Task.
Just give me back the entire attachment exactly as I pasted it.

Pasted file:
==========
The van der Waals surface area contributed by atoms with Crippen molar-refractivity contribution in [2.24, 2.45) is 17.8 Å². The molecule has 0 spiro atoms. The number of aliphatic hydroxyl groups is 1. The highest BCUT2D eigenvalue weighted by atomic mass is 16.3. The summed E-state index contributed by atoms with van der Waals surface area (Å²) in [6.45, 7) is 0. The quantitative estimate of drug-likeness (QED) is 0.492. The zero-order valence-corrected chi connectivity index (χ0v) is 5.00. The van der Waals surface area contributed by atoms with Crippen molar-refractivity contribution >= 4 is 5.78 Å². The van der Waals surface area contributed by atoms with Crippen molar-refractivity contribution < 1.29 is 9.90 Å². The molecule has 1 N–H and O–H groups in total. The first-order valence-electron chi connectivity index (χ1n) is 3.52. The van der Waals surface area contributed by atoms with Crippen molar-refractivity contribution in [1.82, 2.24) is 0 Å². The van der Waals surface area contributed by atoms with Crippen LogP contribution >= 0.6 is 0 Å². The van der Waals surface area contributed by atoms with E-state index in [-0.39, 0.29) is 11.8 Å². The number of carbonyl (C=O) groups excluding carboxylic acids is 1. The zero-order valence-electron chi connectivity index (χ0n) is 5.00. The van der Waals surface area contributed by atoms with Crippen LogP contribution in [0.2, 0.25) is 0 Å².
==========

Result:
The van der Waals surface area contributed by atoms with Crippen molar-refractivity contribution in [2.24, 2.45) is 17.8 Å². The molecule has 0 spiro atoms. The number of aliphatic hydroxyl groups is 1. The highest BCUT2D eigenvalue weighted by atomic mass is 16.3. The summed E-state index contributed by atoms with van der Waals surface area (Å²) in [6.45, 7) is 0. The quantitative estimate of drug-likeness (QED) is 0.492. The zero-order valence-corrected chi connectivity index (χ0v) is 5.00. The van der Waals surface area contributed by atoms with Crippen molar-refractivity contribution >= 4 is 5.78 Å². The van der Waals surface area contributed by atoms with Crippen molar-refractivity contribution < 1.29 is 9.90 Å². The molecule has 1 N–H and O–H groups in total. The first-order valence-electron chi connectivity index (χ1n) is 3.52. The van der Waals surface area contributed by atoms with Crippen molar-refractivity contribution in [1.82, 2.24) is 0 Å². The van der Waals surface area contributed by atoms with Crippen LogP contribution >= 0.6 is 0 Å². The van der Waals surface area contributed by atoms with E-state index in [-0.39, 0.29) is 11.8 Å². The number of carbonyl (C=O) groups excluding carboxylic acids is 1. The zero-order valence-electron chi connectivity index (χ0n) is 5.00. The van der Waals surface area contributed by atoms with Crippen LogP contribution in [0.2, 0.25) is 0 Å².